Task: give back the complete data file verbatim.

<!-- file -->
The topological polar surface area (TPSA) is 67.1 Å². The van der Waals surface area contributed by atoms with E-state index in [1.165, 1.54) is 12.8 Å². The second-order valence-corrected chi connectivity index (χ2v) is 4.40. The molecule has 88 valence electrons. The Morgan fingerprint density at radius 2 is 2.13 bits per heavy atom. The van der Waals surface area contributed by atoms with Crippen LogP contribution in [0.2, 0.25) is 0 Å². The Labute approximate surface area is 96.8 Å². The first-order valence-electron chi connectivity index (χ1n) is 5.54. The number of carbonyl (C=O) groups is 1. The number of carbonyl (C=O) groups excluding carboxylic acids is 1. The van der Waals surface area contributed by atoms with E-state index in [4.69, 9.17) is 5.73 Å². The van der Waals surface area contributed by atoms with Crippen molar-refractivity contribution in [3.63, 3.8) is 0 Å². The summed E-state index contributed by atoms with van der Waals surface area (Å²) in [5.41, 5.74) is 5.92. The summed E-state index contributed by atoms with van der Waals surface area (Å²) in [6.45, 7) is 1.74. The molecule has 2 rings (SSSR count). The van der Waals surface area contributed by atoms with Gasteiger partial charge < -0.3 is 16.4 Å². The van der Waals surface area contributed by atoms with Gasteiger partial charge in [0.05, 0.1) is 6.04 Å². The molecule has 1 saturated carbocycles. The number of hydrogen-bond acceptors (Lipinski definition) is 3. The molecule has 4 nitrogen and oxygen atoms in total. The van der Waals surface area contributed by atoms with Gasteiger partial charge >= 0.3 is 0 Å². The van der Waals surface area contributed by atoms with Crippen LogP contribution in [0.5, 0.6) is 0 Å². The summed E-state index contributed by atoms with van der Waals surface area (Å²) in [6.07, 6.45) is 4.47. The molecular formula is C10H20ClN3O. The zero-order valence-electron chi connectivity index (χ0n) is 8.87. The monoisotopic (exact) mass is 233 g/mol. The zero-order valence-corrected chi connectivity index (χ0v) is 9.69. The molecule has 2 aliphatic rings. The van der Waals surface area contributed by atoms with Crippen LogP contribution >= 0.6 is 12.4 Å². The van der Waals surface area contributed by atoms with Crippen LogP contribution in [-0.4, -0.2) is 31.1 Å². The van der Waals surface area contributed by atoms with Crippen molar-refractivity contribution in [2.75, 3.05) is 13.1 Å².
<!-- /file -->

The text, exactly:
The topological polar surface area (TPSA) is 67.1 Å². The van der Waals surface area contributed by atoms with E-state index in [1.165, 1.54) is 12.8 Å². The second-order valence-corrected chi connectivity index (χ2v) is 4.40. The molecule has 88 valence electrons. The Morgan fingerprint density at radius 2 is 2.13 bits per heavy atom. The van der Waals surface area contributed by atoms with Crippen LogP contribution in [0.2, 0.25) is 0 Å². The Labute approximate surface area is 96.8 Å². The first-order valence-electron chi connectivity index (χ1n) is 5.54. The number of carbonyl (C=O) groups is 1. The number of carbonyl (C=O) groups excluding carboxylic acids is 1. The van der Waals surface area contributed by atoms with E-state index in [4.69, 9.17) is 5.73 Å². The van der Waals surface area contributed by atoms with Crippen molar-refractivity contribution in [3.63, 3.8) is 0 Å². The summed E-state index contributed by atoms with van der Waals surface area (Å²) in [5.41, 5.74) is 5.92. The summed E-state index contributed by atoms with van der Waals surface area (Å²) in [6.45, 7) is 1.74. The molecule has 2 rings (SSSR count). The van der Waals surface area contributed by atoms with Gasteiger partial charge < -0.3 is 16.4 Å². The van der Waals surface area contributed by atoms with Gasteiger partial charge in [0.05, 0.1) is 6.04 Å². The molecule has 1 saturated carbocycles. The number of hydrogen-bond acceptors (Lipinski definition) is 3. The molecule has 4 nitrogen and oxygen atoms in total. The van der Waals surface area contributed by atoms with Gasteiger partial charge >= 0.3 is 0 Å². The van der Waals surface area contributed by atoms with Crippen LogP contribution in [0.5, 0.6) is 0 Å². The summed E-state index contributed by atoms with van der Waals surface area (Å²) in [6.07, 6.45) is 4.47. The molecular formula is C10H20ClN3O. The zero-order valence-electron chi connectivity index (χ0n) is 8.87. The monoisotopic (exact) mass is 233 g/mol. The zero-order valence-corrected chi connectivity index (χ0v) is 9.69. The molecule has 2 aliphatic rings. The van der Waals surface area contributed by atoms with Crippen LogP contribution >= 0.6 is 12.4 Å². The van der Waals surface area contributed by atoms with Crippen LogP contribution in [-0.4, -0.2) is 31.1 Å². The van der Waals surface area contributed by atoms with Crippen molar-refractivity contribution in [2.75, 3.05) is 13.1 Å².